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Triangle of Sadness


I think I preferred this when it was The Admirable Crichton. Less vomiting, prostitution and generally crude commentary on human nature passing itself off as satire. Obviously, I knew what I was letting myself in for, as I’d previously subjected myself to Ruben Östlund’s similarly misanthropic (and similarly overrated) Force Majeure. And dim views of human nature being what they are – celebrated by critics – Triangle of Sadness won the Palme d’Or and now finds itself a – relatively surprising, as most weren’t anticipating it in the final ten – a contender for Best Picture Oscar.

Östlund’s social commentary is about as blunt as the dirty great rock Abigail (Dolly de Leon) raises above her head in the penultimate scene. The one she is considering using to stove in the skull of Yaya (Charlbi Dean, recently deceased, not coof related, if Crazy Days and Nights is any kind of source). This is a facile film from the first, but one that is consistently faithful to a belief it is revealing stark truths on our essential malaise. Ostlund wades into the gender politics of the shallowest of people (models) as they discuss social engineering in a shallow, mystified way. Carl (Harris Dickinson) is struggling with ideas of parity – why won’t Yaya pay for the meal when she earns more? – while she is simply working on the practical assumption that, her profession and accustomed lifestyle being what it is, she’ll eventually marry someone else, someone very rich who wants a trophy wife. 

People are arid, artificial, godless, and Östlund revels in humanity’s essential emptiness. This is true across all strata, the range of the economic and class spectrum, from the scullions to the billionaires. Insight, decency and depth of understanding? Forget about it. Spirituality’s conspicuously absent, its void filled by trite humanism, so we have a guilty Marxist sea captain of a $250m yacht (Woody Harrelson), and a Russian oligarch (Zlatko Buríc) who sells shit – of course he does, it’s satire, right? – duelling oh-so-mirthfully over counterpointed positions as bedlam breaks loose on a storm-tossed sea.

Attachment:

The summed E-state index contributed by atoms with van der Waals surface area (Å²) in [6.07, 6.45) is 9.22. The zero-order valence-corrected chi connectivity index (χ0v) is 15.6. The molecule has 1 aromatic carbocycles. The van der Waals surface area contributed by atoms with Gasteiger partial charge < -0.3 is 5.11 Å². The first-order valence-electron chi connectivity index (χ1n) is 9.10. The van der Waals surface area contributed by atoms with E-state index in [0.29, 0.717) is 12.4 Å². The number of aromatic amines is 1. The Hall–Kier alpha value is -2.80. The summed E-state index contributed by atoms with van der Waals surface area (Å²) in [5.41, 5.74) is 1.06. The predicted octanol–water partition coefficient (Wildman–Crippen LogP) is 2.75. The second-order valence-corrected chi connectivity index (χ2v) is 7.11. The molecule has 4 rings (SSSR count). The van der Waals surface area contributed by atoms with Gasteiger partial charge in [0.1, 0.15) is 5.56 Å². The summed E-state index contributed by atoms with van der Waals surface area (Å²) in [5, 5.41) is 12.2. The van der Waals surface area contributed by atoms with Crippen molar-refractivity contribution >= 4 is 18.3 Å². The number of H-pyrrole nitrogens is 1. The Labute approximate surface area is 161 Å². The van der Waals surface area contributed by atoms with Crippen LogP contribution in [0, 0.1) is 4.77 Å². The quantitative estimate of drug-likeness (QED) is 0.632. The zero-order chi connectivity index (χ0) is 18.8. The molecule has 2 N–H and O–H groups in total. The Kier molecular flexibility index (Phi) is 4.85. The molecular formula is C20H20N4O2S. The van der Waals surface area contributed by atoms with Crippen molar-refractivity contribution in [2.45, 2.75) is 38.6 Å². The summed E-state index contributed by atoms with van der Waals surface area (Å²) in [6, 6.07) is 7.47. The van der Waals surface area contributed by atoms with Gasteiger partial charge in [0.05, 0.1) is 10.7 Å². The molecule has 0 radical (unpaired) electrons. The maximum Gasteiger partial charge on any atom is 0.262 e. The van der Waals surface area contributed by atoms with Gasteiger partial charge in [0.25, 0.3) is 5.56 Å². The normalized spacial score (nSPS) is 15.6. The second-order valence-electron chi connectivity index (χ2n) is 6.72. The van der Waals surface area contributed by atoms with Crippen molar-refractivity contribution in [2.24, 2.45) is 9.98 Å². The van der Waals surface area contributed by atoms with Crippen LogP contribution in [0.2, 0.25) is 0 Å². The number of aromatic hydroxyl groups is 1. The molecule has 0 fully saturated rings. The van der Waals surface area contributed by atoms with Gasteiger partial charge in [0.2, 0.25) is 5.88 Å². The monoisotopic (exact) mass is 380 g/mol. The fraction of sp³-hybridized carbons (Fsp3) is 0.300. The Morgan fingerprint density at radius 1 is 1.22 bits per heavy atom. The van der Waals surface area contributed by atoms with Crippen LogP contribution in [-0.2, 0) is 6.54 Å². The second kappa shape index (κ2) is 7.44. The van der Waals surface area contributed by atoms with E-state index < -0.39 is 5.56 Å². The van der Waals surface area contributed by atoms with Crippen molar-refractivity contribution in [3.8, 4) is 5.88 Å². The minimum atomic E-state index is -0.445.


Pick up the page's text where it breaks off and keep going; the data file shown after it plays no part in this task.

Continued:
Östlund’s is as happy as a clam, surfing through geysers of shit and torrents of puke on his way to a desert island. With the yacht attacked by pirates, an English couple are blown up by the very model of grenade they’ve manufactured – what a wheeze! Lapsed Marxism brings the (capitalist) ship down, but a return to the (matriarchal) feudal barter system fails to stick, so one way or another, we’re pared back to our raw, violent, basest natures.

The inimitable Armond White was on point with his review; he called the Abigail subplot, “turning the tables on the rich, feckless whites, yet emulating their decadence” insulting, and it is, to the audience, as Östlund hammers home his message that no one, including himself – and his “Euro-Marxism”, per Armond – is immune to the essential erosion of any innate worth, value, decency or dignity. We’re all shallow husks, sloshing about in our own effluent. To some extent, Östlund at least has the courage of his crass convictions, and there’s no punch-pulling of the like seen in The Menu. Conversely, that film never scaled the ladder of art-house appreciation that is Triangle of Sadness’ dubious designation, so it emerges less shamelessly. 

As a piece of filmmaking, this is fine. The performances are all solid, and Dickinson is much more convincing as a superficial mannequin than he was as Sir Dickie in See How They Run. As a honed piece of plotting, it stinks, but then I guess that doesn’t matter, since Triangle’s a comedy, I mean, satire; I was expecting the survivors to be about ten minutes away from civilisation as soon as it was clear no one was leaving the beach, and lo and behold. 

More than Östlund having very little to say – in a laborious, over-extended and voluble fashion – this is a comedy – I mean, satire – in parts, for goodness sake, and clocks in at just shy of two-and-a-half hours. How is emulating Judd Apatow good for anyone? Rather than Apatow, though, there is a nihilistic disdain for the species running through Triangle of Sadness one associates with the likes of Lars von Trier and Michael Haneke. 

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